Social media can be enormously helpful when it comes to finding a new job. Sites like Facebook, Twitter and Google+ can help people build networks, promote their work and allow employers to see past what we include on our CVs.

Since LinkedIn (MSFT) was introduced in 2002, it has enabled us to showcase our skills online and create a digital resume. More than 630 million registered members across 150 countries now use the site – and members apply to 25 million jobs every single week. On average, a new hire is made every eight seconds using LinkedIn.

In a digital world where everything is recorded, though, there are downsides to using social media. And in some cases, it can cost you a new job.

According to a recent survey of more than 900 people by WhoIsHostingThis, over half (51%) were concerned their social media profiles will be used against them by work. In addition, more than one in five of those in a hiring position said they had denied someone a job due to their social media.

The results also showed one in five people have already experienced their social media being used against them at work – and 16% said the content on their social profiles has been used against them in a job interview.

Despite this, many people still avoid deleting old content from their social media accounts, such as pictures. Of those surveyed, four out of five said they never remove old posts, videos or photos. Many people keep old accounts activated too, such as Myspace profiles. Although it is possible to delete an account without the log in details, the multistep process is often too much of a hassle – or the profiles are simply forgotten about.

It is a common misconception that what happens on your personal social media, stays on your personal social media, employment experts have warned. A separate survey of 2,000 Brits published earlier this year by Slater and Gordon lawyers found nearly a third of workers admit they have posted content which could come back to haunt them.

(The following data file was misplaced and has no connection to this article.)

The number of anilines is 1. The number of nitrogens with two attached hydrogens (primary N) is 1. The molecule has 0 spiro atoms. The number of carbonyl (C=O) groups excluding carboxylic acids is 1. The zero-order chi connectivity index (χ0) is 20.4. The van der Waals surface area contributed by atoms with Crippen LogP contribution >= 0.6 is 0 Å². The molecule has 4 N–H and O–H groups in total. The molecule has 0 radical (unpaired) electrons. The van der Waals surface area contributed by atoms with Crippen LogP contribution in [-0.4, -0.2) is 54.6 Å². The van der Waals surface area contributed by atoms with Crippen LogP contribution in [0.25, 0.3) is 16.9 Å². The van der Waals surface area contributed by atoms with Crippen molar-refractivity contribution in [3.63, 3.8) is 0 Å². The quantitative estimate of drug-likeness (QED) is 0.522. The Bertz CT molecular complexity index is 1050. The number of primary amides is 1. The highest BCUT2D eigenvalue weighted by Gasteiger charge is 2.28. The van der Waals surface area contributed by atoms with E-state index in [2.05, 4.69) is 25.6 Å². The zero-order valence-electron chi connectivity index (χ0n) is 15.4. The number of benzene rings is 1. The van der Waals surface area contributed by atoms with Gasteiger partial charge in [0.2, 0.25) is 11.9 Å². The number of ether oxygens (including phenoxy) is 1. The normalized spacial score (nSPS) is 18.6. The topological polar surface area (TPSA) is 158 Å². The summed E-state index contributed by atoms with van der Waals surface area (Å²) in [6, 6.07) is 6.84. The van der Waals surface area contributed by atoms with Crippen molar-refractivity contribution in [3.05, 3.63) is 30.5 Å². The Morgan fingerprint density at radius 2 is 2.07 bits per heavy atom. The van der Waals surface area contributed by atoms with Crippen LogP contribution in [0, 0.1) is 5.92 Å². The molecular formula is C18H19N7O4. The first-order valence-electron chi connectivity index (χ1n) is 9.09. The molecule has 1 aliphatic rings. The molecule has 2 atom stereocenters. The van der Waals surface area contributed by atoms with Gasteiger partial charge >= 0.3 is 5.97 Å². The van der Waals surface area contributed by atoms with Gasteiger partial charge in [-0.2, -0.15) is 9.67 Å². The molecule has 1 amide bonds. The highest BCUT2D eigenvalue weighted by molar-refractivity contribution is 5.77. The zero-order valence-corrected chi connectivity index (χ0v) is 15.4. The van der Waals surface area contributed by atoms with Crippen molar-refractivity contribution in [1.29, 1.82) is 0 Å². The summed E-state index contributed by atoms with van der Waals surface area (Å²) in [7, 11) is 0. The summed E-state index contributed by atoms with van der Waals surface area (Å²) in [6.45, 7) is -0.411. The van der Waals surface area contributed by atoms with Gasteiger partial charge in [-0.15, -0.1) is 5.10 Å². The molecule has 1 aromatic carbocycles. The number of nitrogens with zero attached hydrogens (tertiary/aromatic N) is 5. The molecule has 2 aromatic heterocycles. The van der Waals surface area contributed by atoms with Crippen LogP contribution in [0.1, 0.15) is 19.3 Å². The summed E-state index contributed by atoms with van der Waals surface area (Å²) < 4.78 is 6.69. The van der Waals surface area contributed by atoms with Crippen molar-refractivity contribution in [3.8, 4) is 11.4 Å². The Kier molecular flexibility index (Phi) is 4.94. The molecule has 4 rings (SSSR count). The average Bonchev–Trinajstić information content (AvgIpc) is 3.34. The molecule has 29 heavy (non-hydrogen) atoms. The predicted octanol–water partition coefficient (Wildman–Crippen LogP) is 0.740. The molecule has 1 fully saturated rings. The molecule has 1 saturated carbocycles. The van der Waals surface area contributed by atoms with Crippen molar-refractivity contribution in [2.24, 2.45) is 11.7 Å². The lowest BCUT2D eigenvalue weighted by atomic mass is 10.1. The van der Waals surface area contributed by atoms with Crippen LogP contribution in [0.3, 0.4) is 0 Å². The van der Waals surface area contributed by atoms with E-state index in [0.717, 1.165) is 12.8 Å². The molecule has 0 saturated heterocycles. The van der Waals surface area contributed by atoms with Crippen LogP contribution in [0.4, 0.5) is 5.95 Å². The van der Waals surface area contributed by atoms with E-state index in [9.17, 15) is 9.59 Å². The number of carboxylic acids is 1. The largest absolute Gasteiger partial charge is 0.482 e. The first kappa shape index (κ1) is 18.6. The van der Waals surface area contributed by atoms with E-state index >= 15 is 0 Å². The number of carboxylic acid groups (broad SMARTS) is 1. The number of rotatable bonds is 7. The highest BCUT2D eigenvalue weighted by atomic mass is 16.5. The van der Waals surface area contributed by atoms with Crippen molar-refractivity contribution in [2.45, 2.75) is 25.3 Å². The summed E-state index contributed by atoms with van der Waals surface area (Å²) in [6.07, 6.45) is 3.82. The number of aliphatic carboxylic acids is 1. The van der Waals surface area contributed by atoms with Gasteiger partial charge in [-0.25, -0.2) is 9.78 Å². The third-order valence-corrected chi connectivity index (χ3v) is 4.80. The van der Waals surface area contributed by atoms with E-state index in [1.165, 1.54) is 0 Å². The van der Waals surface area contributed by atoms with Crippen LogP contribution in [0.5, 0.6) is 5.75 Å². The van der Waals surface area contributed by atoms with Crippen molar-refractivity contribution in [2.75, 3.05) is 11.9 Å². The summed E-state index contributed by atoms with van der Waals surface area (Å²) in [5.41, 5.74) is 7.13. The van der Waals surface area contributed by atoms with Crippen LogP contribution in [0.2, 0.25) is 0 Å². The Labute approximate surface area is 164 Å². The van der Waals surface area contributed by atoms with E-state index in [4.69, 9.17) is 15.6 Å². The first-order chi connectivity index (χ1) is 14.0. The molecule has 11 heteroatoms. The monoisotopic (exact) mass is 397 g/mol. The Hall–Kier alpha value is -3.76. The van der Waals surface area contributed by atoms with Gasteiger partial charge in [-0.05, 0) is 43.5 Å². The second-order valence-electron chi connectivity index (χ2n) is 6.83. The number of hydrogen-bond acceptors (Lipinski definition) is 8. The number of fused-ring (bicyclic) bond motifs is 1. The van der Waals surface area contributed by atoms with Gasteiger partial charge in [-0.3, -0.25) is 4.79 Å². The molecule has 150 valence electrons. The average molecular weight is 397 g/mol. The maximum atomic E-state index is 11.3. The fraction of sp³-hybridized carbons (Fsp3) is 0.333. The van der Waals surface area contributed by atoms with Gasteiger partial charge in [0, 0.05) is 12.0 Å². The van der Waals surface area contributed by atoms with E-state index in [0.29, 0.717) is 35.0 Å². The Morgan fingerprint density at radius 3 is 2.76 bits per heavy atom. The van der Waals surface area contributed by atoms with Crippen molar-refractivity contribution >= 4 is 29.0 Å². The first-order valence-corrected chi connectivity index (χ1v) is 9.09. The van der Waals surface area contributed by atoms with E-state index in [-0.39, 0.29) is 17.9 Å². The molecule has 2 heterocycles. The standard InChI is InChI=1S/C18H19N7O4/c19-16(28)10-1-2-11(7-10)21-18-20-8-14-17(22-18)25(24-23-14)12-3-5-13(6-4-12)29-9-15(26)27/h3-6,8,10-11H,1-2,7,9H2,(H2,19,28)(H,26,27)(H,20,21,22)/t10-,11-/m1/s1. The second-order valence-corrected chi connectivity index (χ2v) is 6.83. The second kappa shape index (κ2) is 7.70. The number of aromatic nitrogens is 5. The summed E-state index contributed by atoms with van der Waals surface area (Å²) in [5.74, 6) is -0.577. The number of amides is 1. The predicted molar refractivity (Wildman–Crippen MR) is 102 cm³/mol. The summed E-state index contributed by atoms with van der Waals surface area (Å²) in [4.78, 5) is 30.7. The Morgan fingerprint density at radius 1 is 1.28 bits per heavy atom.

“Social media is a public forum, which means sharing information and opinions in this setting is the same as printing it in a newspaper or speaking at a public event,” says Melissa Chuttur, an employment lawyer from Slater and Gordon.

“Before you put anything on a public space it is crucial to consider whether it is something you would be comfortable saying in front of your boss or within the workplace. If the content doesn’t pass that test, don’t post it.”

Posts on social media accounts have landed over one in 10 people in trouble with their boss, such as provocative images, criticising bosses and complaining about ex-partners. The research found 60% of those who have been hauled in front of their boss were questioned on historical content. One person who responded admitted they had deleted an image of themselves with a gun, after conducting their own social audit. As a result, 37% of users no longer share their true opinion for fear of placing their job in jeopardy.

Perhaps even most worrying is that it is legal for employees in the UK to be dismissed if they act online in a way deemed to be offensive, harassing or detrimental to their employers reputation.

“It is always best to keep this in mind,” Chuttur adds. “Is there an image of you from your student days, which wouldn’t translate well if it landed on your boss’ desk? Unfortunately, nothing these days is out of date or private, and your personal and professional life are longer two separate things, when it comes to your social footprint.”

So beyond making your accounts private, how can you make sure your social media habits don’t affect your likelihood of getting a new job – or your chances of keeping it?

If you choose to share publicly on social media, it’s important to make sure it plays to your advantage and can’t be construed as unprofessional. And never – under any circumstances – criticise your boss, as it is always safer to vent to a friend in confidence.

The information you provide online about your job background and experience should be consistent across all of your social media accounts, too. Although many of us expect a potential employer to look at our LinkedIn accounts, they may also check Twitter, Facebook and Google+ too.

Old, out-of-date content can be deleted, but avoiding posting altogether may leave you at a disadvantage, however. Job seekers who are invisible online may miss out on networking opportunities, or may avoid being found and contacted by employers.

Ultimately, the golden rule is to think twice before you post something – as you never know who might read it.

Article – How to stop your social media habits jeopardising your new job – by Lydia Smith originally posted on Yahoo Finance

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